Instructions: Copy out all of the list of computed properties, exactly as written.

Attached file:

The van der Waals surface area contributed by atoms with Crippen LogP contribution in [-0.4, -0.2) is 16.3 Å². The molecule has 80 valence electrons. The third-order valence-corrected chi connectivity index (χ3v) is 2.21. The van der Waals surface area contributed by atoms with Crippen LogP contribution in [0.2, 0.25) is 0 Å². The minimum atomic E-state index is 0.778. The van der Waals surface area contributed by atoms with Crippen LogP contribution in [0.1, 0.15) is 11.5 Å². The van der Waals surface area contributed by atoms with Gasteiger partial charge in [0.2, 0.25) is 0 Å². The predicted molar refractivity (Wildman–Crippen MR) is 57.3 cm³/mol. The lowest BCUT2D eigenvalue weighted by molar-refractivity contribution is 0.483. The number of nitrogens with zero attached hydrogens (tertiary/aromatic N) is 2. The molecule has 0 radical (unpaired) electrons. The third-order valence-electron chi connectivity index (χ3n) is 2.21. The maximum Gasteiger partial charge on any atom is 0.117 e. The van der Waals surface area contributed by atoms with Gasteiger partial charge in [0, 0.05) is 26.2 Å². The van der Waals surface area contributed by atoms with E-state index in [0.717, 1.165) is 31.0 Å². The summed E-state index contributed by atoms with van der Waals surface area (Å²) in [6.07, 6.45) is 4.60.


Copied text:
The van der Waals surface area contributed by atoms with Crippen LogP contribution in [-0.4, -0.2) is 16.3 Å². The molecule has 80 valence electrons. The third-order valence-corrected chi connectivity index (χ3v) is 2.21. The van der Waals surface area contributed by atoms with Crippen LogP contribution in [0.2, 0.25) is 0 Å². The minimum atomic E-state index is 0.778. The van der Waals surface area contributed by atoms with Crippen LogP contribution in [0.1, 0.15) is 11.5 Å². The van der Waals surface area contributed by atoms with Gasteiger partial charge in [0.2, 0.25) is 0 Å². The predicted molar refractivity (Wildman–Crippen MR) is 57.3 cm³/mol. The lowest BCUT2D eigenvalue weighted by molar-refractivity contribution is 0.483. The number of nitrogens with zero attached hydrogens (tertiary/aromatic N) is 2. The molecule has 0 radical (unpaired) electrons. The third-order valence-electron chi connectivity index (χ3n) is 2.21. The maximum Gasteiger partial charge on any atom is 0.117 e. The van der Waals surface area contributed by atoms with Gasteiger partial charge in [0, 0.05) is 26.2 Å². The van der Waals surface area contributed by atoms with E-state index in [0.717, 1.165) is 31.0 Å². The summed E-state index contributed by atoms with van der Waals surface area (Å²) in [6.07, 6.45) is 4.60.